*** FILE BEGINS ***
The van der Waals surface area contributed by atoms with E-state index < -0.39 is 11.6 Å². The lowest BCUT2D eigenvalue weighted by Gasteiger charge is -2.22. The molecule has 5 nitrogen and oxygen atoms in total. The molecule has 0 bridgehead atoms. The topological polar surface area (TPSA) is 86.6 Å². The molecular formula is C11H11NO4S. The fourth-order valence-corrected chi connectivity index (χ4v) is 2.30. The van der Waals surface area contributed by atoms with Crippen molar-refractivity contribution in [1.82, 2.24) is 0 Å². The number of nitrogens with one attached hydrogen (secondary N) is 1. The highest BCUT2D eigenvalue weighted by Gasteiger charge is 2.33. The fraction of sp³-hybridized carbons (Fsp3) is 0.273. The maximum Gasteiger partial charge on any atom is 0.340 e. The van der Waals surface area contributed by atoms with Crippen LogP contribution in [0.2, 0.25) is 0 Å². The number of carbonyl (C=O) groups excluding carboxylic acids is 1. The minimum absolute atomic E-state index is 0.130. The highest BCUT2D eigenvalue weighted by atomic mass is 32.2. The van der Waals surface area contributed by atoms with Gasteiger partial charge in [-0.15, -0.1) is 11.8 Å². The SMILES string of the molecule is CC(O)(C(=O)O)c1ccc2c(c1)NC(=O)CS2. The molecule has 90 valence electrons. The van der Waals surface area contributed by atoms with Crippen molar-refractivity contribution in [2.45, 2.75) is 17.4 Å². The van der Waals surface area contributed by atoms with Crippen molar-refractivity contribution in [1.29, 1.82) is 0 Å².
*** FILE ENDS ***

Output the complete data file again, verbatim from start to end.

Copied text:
The van der Waals surface area contributed by atoms with E-state index < -0.39 is 11.6 Å². The lowest BCUT2D eigenvalue weighted by Gasteiger charge is -2.22. The molecule has 5 nitrogen and oxygen atoms in total. The molecule has 0 bridgehead atoms. The topological polar surface area (TPSA) is 86.6 Å². The molecular formula is C11H11NO4S. The fourth-order valence-corrected chi connectivity index (χ4v) is 2.30. The van der Waals surface area contributed by atoms with Crippen molar-refractivity contribution in [1.82, 2.24) is 0 Å². The number of nitrogens with one attached hydrogen (secondary N) is 1. The highest BCUT2D eigenvalue weighted by Gasteiger charge is 2.33. The fraction of sp³-hybridized carbons (Fsp3) is 0.273. The maximum Gasteiger partial charge on any atom is 0.340 e. The van der Waals surface area contributed by atoms with Crippen LogP contribution in [0.2, 0.25) is 0 Å². The number of carbonyl (C=O) groups excluding carboxylic acids is 1. The minimum absolute atomic E-state index is 0.130. The highest BCUT2D eigenvalue weighted by atomic mass is 32.2. The van der Waals surface area contributed by atoms with Gasteiger partial charge in [-0.15, -0.1) is 11.8 Å². The SMILES string of the molecule is CC(O)(C(=O)O)c1ccc2c(c1)NC(=O)CS2. The molecule has 90 valence electrons. The van der Waals surface area contributed by atoms with Crippen molar-refractivity contribution in [2.45, 2.75) is 17.4 Å². The van der Waals surface area contributed by atoms with Crippen molar-refractivity contribution in [1.29, 1.82) is 0 Å².